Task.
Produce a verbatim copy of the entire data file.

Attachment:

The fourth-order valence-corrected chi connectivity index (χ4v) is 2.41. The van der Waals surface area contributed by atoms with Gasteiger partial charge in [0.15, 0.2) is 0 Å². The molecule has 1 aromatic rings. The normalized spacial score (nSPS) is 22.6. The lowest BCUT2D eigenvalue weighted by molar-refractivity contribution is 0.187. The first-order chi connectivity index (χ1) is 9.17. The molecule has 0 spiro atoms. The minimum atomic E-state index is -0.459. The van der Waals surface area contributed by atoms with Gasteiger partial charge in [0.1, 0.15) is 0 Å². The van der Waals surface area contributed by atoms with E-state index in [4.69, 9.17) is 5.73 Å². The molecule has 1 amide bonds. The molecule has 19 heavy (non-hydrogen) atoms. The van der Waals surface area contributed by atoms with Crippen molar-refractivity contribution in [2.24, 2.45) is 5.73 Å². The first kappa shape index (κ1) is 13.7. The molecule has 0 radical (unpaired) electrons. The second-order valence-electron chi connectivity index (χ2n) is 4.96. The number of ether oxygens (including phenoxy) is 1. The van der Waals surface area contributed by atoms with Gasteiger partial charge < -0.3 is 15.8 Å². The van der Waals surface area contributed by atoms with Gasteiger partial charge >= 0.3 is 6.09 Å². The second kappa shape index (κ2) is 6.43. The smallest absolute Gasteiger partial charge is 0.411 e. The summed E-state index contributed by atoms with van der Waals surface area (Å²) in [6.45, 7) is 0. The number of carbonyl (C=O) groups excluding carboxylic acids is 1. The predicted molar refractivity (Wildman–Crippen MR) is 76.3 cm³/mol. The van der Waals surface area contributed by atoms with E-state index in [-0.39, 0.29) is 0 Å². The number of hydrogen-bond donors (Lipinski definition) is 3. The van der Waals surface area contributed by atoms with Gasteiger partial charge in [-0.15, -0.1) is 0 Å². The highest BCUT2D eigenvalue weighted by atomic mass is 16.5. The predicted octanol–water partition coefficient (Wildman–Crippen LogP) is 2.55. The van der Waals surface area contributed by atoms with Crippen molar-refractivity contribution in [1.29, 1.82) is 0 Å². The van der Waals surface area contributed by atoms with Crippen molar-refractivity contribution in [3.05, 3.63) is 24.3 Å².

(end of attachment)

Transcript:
The fourth-order valence-corrected chi connectivity index (χ4v) is 2.41. The van der Waals surface area contributed by atoms with Gasteiger partial charge in [0.15, 0.2) is 0 Å². The molecule has 1 aromatic rings. The normalized spacial score (nSPS) is 22.6. The lowest BCUT2D eigenvalue weighted by molar-refractivity contribution is 0.187. The first-order chi connectivity index (χ1) is 9.17. The molecule has 0 spiro atoms. The minimum atomic E-state index is -0.459. The van der Waals surface area contributed by atoms with Gasteiger partial charge in [0.1, 0.15) is 0 Å². The van der Waals surface area contributed by atoms with E-state index in [4.69, 9.17) is 5.73 Å². The molecule has 1 amide bonds. The molecule has 19 heavy (non-hydrogen) atoms. The van der Waals surface area contributed by atoms with Crippen molar-refractivity contribution in [2.24, 2.45) is 5.73 Å². The first kappa shape index (κ1) is 13.7. The molecule has 0 radical (unpaired) electrons. The second-order valence-electron chi connectivity index (χ2n) is 4.96. The number of ether oxygens (including phenoxy) is 1. The van der Waals surface area contributed by atoms with Gasteiger partial charge < -0.3 is 15.8 Å². The van der Waals surface area contributed by atoms with Gasteiger partial charge >= 0.3 is 6.09 Å². The second kappa shape index (κ2) is 6.43. The smallest absolute Gasteiger partial charge is 0.411 e. The summed E-state index contributed by atoms with van der Waals surface area (Å²) in [6.45, 7) is 0. The number of carbonyl (C=O) groups excluding carboxylic acids is 1. The predicted molar refractivity (Wildman–Crippen MR) is 76.3 cm³/mol. The van der Waals surface area contributed by atoms with E-state index in [-0.39, 0.29) is 0 Å². The number of hydrogen-bond donors (Lipinski definition) is 3. The van der Waals surface area contributed by atoms with Gasteiger partial charge in [-0.15, -0.1) is 0 Å². The highest BCUT2D eigenvalue weighted by atomic mass is 16.5. The predicted octanol–water partition coefficient (Wildman–Crippen LogP) is 2.55. The van der Waals surface area contributed by atoms with Crippen molar-refractivity contribution in [1.29, 1.82) is 0 Å². The van der Waals surface area contributed by atoms with Crippen molar-refractivity contribution in [3.05, 3.63) is 24.3 Å².